Sunday, June 23, 2019

The First Sunday after Trinity (Trinity 1)

Luke 16:19-31; 1 John 4:16-21; Genesis 15:1-6

In the Name of the Father and of the + Son and of the Holy Spirit.
The Pharisee Nicodemus did not understand Jesus’ meaning when He said, “You must be born again of water and the Spirit.” Our Lord gently rebuked him saying, “If I have told you earthly things and you do not believe, how can you believe if I tell you heavenly things?” Our God, who is a righteous, just, and holy spirit, is utterly unapproachable and unknowable by us sinful and mortal men, therefore He approaches us and makes Himself known to us through material, fleshly, and worldly things: In a bush that burns yet is not consumed; in illumining and guiding pillars of cloud and fire; between the cherubim upon the mercy seat of the Ark of the Covenant; behind the curtain in the Holy of Holies; in the flesh and blood body of a man born of a virgin mother; in bread and wine and water, and in the preaching of men called and set apart for His purposes. Indeed, because of the Incarnation of the Word and Son of God, and because of His Ascension, and because of the Pentecost miracle of His outpoured grace, our God also makes Himself to be known through our brothers and sisters and neighbors as Jesus taught, “as you did it to one of the least of these my brothers, you did it to me.”
We are given to know our heavenly God in the earthly things He has made. This is what the rich man in Jesus’ story failed to do; he failed to recognize God in the poor man Lazarus lying on his front porch. Now, this is not a story about the evils of riches and the blessedness of poverty. Neither is this a story that should be used to promote social welfare programs and guilt the faithful into action and service, which all too easily becomes works righteousness when we trust that we are justified because we are “good people” who do “good things” for needy people. No, Jesus’ story illumines for us where God can be found and approached and how He is rightly worshipped, served, and glorified. We find and approach God in those brothers, sisters, and neighbors He places before us in our lives that we may extend the good things He has blessed us with to them and glorify Him by showing forth His goodness, love, grace, mercy, charity, and kindness. We rightly worship, serve, and glorify our God when we help, serve, and love our neighbor with His love.
St. John picks up Jesus’ teaching in the Epistle, “He who does not love his brother whom he has seen cannot love God whom he has not seen.” The rich man saw the poor man lying on his porch every day. He saw his need, he even knew his name, he had the means to help him, but he did nothing. You see, some are want to make this story a mandate to the Church as an institution to social ministry, and to Christians to vote for social welfare and social justice legislation. However, Jesus’ story is not about institutions or governments or even the Church; it’s much more personal than that! The poor man was the rich man’s poor man. God caused their paths to cross. Because of the Incarnation, because of the Ascension, because of Pentecost, the poor man was Jesus. The rich man had an opportunity to feed and clothe Jesus, to give him drink and to care for him, in the person of poor Lazarus lying right before him. By loving the poor man whom he could see, the rich man had an opportunity to show His love for God whom He could not see. But, he did not love his brother whom he could see, because he did not love his God whom he could not see.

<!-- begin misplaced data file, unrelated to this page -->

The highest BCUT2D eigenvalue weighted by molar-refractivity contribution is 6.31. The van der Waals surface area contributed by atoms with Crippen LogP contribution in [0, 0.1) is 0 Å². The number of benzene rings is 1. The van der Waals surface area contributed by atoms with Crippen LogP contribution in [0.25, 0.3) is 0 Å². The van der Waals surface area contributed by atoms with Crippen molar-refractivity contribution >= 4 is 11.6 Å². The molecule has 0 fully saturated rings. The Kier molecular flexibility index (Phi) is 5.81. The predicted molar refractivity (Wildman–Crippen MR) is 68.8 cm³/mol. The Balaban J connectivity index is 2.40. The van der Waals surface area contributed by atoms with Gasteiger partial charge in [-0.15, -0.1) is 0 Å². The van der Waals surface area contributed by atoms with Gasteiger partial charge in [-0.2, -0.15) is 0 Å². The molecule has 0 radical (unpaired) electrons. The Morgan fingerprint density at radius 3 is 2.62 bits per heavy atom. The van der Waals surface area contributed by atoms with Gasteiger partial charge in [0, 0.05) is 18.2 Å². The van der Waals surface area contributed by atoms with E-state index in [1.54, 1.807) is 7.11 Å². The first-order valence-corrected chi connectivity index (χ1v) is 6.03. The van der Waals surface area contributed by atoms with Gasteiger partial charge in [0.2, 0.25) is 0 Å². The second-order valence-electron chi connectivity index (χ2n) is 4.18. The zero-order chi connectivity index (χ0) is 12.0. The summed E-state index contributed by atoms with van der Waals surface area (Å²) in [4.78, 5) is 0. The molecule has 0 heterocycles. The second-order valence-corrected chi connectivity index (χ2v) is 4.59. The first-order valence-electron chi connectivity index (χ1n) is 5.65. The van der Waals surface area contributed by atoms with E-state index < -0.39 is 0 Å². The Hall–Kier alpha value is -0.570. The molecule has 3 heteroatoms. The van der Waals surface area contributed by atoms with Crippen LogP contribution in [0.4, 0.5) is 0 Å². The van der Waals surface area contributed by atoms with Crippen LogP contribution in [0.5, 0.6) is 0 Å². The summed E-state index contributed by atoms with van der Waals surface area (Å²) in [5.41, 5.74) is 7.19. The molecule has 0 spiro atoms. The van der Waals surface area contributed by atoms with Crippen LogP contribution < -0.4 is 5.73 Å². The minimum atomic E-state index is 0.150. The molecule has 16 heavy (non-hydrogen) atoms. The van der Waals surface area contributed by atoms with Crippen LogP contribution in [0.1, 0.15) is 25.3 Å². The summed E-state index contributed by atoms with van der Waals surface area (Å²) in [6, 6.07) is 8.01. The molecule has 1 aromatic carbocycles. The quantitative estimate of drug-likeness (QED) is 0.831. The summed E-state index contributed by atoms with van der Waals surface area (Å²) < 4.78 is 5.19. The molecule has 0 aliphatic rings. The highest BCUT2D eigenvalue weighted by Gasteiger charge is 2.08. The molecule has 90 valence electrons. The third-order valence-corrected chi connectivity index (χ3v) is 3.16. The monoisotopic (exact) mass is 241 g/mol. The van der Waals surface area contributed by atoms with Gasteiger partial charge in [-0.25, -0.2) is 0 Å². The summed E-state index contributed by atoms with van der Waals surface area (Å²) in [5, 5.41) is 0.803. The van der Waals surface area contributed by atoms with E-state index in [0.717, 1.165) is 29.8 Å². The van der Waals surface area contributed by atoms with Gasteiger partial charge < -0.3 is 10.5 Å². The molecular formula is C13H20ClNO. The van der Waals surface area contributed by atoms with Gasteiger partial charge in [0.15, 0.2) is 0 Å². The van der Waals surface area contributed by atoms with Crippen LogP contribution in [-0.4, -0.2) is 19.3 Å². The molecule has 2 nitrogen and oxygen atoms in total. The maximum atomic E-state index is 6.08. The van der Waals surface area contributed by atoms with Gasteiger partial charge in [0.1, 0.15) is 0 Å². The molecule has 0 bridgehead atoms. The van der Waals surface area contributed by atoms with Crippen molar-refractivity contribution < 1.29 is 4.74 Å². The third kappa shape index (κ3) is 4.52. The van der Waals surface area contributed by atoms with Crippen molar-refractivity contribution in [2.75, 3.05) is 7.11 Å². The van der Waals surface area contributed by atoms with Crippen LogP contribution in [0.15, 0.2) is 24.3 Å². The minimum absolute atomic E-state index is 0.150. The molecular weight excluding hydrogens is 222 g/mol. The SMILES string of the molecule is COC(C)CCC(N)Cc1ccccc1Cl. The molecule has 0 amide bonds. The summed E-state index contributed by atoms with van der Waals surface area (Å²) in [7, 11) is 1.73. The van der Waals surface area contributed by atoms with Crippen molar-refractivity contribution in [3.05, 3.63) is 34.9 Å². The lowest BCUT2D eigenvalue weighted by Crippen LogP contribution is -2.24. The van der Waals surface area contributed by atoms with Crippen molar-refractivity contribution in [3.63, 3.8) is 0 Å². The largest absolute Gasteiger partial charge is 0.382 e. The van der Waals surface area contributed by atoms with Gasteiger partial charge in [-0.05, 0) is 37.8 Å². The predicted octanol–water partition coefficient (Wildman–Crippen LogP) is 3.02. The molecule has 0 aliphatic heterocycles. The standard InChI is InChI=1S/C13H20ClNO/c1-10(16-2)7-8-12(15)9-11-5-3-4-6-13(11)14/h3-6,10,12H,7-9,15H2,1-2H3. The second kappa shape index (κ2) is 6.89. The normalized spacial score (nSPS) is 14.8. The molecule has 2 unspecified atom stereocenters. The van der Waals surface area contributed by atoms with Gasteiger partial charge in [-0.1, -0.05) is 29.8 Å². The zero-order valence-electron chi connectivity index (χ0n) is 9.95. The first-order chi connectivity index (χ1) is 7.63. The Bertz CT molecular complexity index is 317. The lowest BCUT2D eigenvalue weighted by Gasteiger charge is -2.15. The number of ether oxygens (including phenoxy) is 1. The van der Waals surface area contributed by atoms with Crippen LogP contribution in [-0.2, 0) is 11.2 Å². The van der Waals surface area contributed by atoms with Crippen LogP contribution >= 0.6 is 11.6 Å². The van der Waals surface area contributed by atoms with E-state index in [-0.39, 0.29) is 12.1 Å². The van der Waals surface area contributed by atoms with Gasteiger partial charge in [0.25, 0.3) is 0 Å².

However, the rich man did have love. He had love for his clothing, the finest linens and costliest purple gowns. He had love for his food, feasting sumptuously every single day. He had love for his dogs who received the rich tidbits and scraps from his own table. He had love for himself, that he might be relieved of his torment. And, he even had love for his brothers that they might be spared what he was suffering. Yet, in all this, the rich man did not truly love God, whom he could not see, because he did not love those who did not meet his estimation of what was loveable. Even in death, in torment in Hades, the most concern he could eek out for Lazarus was to treat him as a servant, as a slave. “Send Lazarus to dip the end of his finger in water and cool my tongue, for I am in anguish in this flame.” “Send him to my father’s house – for I have five brothers – so that he may warn them, lest they also come into this place of torment.” “They have Moses and the Prophets,” Abraham answered, “let them hear them.” The rich man refused saying, “No.” Then Abraham replied, “If they do not hear Moses and the Prophets, neither will they be convinced if someone should rise from the dead.”